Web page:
Time Crisis has always been one of my favorite arcade franchises. For those that are not familiar with the series, Time Crisis is a first-person light-gun on-rails shooter (that’s a mouthful) series developed by Namco. The plot of each game usually boils down to the VSSE (Vital Situation, Swift Elimination) sending their agents to nullify a serious threat against either a single nation or the whole world. Time Crisis was innovative for its time in that the arcade machines introduced a pedal which the player can use to hide from enemy fire, giving a more action-packed feel to the game for the player.
There are currently five games in the main series with each game adding something new to freshen up the series. The first game Time Crisis, released in 1996, set the groundwork for which the series is based on. The second game Time Crisis II, released in 1998, introduced two-player cooperative play where two players can work together on separate screens to complete the mission. A “deadly eye” feature was also introduced in this game where a player can see an enemy firing a life-depleting shot by a red flashing circle. Time Crisis 3, released in 2003, added a machine gun, shotgun, and grenade launcher weapons in addition to the standard handgun, where the player can cycle through them by pulling the trigger while hiding. Time Crisis 4, released in 2006, added sections where the player has to fight on multiple screens and moves to each screen by moving the light gun in the appropriate direction. It also added levels exclusively played with a mounted weapon on a helicopter and insect enemies, known as Terror Bites, which are weak to one weapon.
With arcades dying in the new millennium, a new entry in the Time Crisis was highly unlikely…until now. A fifth installment, aptly titled Time Crisis 5, in the main series was announced in October 2014 with arcade releases in Spring 2015 in North America. I had a chance to play it firsthand and see what it’s all about.
The new game mechanic that Time Crisis 5 introduces is the dual pedal system, which changes the gameplay in new ways. Unlike the multiscreen system found in 4, the dual pedal system allows the player to switch perspectives on a single area by changing hiding places. This feature adds in a new layer of strategy into the franchise as certain enemies can only be hit in certain hiding places. For example, there are enemies that hold bulletproof shields and attack while completely hiding behind these shields. By pressing the opposite pedal, the player can swing around to a different hiding place and attack the enemy on the side where they are vulnerable. This aspect forces the player to think quickly and react accordingly. There are also some areas where the view is completely blocked, such as smoke bombs or water spouts, which forces the player to change views and attack accordingly.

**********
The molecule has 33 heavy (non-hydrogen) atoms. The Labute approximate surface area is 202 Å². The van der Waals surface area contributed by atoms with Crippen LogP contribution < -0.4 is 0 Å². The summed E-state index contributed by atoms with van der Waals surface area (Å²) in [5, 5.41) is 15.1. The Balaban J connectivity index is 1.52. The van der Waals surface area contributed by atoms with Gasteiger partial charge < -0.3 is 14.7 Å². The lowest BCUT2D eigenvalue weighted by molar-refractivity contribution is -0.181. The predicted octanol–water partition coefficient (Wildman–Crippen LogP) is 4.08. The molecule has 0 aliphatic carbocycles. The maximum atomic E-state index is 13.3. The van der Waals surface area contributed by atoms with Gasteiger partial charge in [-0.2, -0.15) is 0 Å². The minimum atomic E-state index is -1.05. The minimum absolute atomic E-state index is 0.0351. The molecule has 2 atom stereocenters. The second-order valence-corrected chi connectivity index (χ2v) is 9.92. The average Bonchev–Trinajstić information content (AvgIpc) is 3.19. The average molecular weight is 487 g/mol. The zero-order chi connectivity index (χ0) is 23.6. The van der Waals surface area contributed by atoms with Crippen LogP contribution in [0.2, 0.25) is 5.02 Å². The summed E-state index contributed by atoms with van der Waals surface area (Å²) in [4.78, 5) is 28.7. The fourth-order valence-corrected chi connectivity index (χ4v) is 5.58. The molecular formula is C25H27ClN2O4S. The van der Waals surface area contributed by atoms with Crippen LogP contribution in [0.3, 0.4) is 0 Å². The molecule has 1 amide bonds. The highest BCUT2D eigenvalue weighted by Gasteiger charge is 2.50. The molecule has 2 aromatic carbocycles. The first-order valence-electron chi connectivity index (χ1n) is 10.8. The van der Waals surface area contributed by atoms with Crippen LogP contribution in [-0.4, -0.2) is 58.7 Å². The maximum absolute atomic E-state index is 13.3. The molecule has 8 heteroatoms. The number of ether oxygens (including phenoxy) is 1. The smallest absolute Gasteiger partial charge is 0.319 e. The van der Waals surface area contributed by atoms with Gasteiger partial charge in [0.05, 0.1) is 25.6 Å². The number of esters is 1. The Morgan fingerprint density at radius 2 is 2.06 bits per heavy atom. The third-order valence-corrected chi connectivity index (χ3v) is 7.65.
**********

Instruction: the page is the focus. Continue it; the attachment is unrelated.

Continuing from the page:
In addition to the dual pedal system, quick time events were also added. At certain instances in the game, the player has to press the right pedal to avoid a large obstacle. Succeeding in these QTEs allows the player to engage in a slow-motion scene where the player has free reign to shoot enemies at his or her leisure, and failing in these QTEs results in a half of a life lost. There are also instances where the player has to hit certain targets prompted by the game in a scene, but those only serve as a way to add a little more artificial variety in the game.
Despite the new features in the game, there are some negatives. For one thing, a single playthrough of 5 is very short compared to prior games in the series. I can beat Time Crisis II in about 15-20 minutes and Time Crisis 4 in about 30 minutes, so the length of these games escalate with each subsequent sequel. Time Crisis 5 can beaten in about 8 minutes (which was my time in my first playthrough). The number of levels stay relatively the same, but each level is way too short to get any satisfaction. The whole experience felt very incomplete.
I also didn’t like some of the character designs. The Time Crisis protagonists are supposed to be generic agents out to save the world and thus, their designs are simple. Then, we have the player 1 protagonist, Luke O’Neil.
A red sleeveless shirt. A backwards cap. Tattoos all over his arms. Basically, he is the opposite of his prior counterparts and looks like a total bro. His player 2 counterpart, Marc Godart, has a typical Time Crisis protagonist, so why make Luke different? An argument for this new character design is to give him some personality, but most of the time will be spent playing the actual game and not through cut scenes, so we won’t get to see this personality as much. Wild Dog’s design also undergone some questionable changes. In the earlier games, he always wears a trench coat and sunglasses with his hair slicked back, giving off a cold and menacing vibe. His new look in 5, however is a little bit cartoonish with his spiky white hair and a little bit of ham to back it up.
Overall, the game is all right, but its short length really holds it back from being a good Time Crisis game like 2. I did enjoy playing it, though, and the new features really add a fresh wrinkle in the series. Namco did announce that a True Mastermind edition will double the number of stages from 3 to 6, so that should help make 5 a more complete experience. Still, if you want to play this game in the arcade, go ahead. It’s still a fun game, despite its short length.